“We’re built alike,” Harris says of he and Martin and the binding element that he believes exists between most people from his hometown. “ … I stay on my toes. Trust? I don’t trust a lot of people. I don’t think anybody does.”
If Martin asks for advice, he rarely does so overtly. He’ll toss “what do you think?” into a stream of conversation. Harris is perhaps the only friend he will ever call with the sole intention of hearing what they think. And Harris’ wife, Ramona, believes her husband often goes to Martin with his problems before he goes to her.
“If you hitch hike a ride for the right reason, with the right person, you get to the right place at the right time,” Stevens says. “That’s what they did.”
After stops at Tennessee and California, Mizzou is the third school where Harris has worked under his best friend. He was coaching high school basketball in Tulsa, when Martin, then at Missouri State, got the Tennessee job and asked Harris to join his staff in Knoxville.
Tennessee was Martin’s first Power Five job, which meant more public scrutiny, more pressure. During his third season, Martin saw how unrealistic expectations can derail a coach’s tenure.
He led the Volunteers to two NIT berths while helping the program recover from NCAA violations his predecessor, Bruce Pearl, committed — and fans clamored for Pearl. Thousands of them signed a petition for Martin to be fired during a season he led the Volunteers to the NCAA Tournament Sweet 16, and boosters stopped loaning Martin their private jets for recruiting.
Stevens taught the boys to approach life with minimal malice, and Martin has never publicly disparaged Tennessee. At the SEC Tipoff media event last month, Martin called his tenure coaching the Volunteers “a tremendous experience. I learned a lot.”
“They’re probably conversations I don’t care to share,” Harris says when asked about the moments he shared with Martin as the coach knew he was being effectively forced out of Knoxville. “There was some anger in them.”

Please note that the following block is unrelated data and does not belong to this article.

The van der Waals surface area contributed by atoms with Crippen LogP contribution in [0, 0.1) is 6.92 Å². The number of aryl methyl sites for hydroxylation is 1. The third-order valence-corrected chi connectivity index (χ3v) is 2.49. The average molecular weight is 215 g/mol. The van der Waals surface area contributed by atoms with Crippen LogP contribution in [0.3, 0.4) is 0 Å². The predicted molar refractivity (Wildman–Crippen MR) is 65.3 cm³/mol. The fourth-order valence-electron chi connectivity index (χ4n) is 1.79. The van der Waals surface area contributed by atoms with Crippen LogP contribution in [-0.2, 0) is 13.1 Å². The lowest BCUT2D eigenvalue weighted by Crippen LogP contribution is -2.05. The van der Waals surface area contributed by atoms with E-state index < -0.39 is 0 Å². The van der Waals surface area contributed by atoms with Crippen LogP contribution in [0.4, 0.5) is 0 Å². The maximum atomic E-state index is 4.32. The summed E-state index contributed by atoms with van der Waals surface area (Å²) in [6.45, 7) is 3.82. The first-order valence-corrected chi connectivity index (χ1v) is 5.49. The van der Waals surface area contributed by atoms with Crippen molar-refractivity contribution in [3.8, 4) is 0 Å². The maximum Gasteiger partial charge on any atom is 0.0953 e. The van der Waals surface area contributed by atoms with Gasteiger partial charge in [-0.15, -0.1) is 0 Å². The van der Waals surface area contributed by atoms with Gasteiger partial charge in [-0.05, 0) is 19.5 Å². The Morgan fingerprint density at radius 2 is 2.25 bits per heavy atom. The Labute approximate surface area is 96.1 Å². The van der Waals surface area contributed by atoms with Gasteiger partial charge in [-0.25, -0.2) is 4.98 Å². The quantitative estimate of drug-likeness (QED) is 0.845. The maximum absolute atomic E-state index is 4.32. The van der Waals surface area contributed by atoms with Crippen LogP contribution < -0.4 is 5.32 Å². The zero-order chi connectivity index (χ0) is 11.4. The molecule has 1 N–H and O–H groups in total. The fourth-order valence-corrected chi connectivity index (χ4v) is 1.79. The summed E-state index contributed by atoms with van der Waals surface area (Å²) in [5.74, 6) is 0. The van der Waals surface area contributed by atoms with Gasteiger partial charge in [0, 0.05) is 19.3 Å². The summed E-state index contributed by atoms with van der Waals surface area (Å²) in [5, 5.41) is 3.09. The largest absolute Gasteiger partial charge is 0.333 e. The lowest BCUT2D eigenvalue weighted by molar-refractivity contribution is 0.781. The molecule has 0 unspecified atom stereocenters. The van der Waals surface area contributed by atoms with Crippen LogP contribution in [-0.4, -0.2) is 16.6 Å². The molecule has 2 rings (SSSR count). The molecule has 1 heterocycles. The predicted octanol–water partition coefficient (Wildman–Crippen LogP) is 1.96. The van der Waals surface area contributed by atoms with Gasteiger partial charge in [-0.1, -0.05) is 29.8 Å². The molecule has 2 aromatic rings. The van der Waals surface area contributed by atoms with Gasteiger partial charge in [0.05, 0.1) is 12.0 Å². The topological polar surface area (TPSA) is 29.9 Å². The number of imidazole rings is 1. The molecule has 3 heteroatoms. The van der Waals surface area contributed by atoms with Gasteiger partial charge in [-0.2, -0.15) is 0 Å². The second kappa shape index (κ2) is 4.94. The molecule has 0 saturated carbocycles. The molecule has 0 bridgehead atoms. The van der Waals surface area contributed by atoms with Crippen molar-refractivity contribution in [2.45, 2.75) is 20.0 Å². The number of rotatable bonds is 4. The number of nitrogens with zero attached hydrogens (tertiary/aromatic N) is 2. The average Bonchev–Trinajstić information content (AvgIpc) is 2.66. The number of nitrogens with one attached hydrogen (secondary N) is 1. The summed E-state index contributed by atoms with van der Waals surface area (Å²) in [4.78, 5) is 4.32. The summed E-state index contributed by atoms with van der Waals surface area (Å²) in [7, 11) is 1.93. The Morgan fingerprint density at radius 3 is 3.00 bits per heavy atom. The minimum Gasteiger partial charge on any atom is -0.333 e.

Harris doesn’t view Martin as his boss, but as his brother. This is cliché, but every one of the men’s friends interviewed for this article referred the group as a set of brothers, and Stevens refers to all of them as his sons.
Harris’s influence might be seen as a flaw of Martin’s — or as one of his most commendable qualities. That will depend in part on how Mizzou’s season goes, but their relationship won’t change. It hasn’t for approximately four decades.
Their humor only makes sense to them. They’ll compliment you on your shoes and just start laughing. There’s a joke in there somewhere. Like teenagers, they still compete against one another in the weight room.
“I would say they know each other better than Roberta (Cuonzo Martin’s wife) and I know them,” Ramona Harris says.
From a catalog of memories they’ve made together, one stands out to Harris. When his sister died in January 1996, for a reason he does not want to publicly disclose, Martin was playing for a Continental Basketball Association team in Grand Rapids, Mich. — yet he still arrived in East St. Louis within hours of learning the news.
The death wasn’t even a day old, so there was no advice Martin could offer to help heal Harris. And with how close the men are, Harris says it was like Martin “lost his sister, too.”
The best friends just sat in the basement of Pop’s house, with some of those same friends who used to play video games there. They found comfort in one another.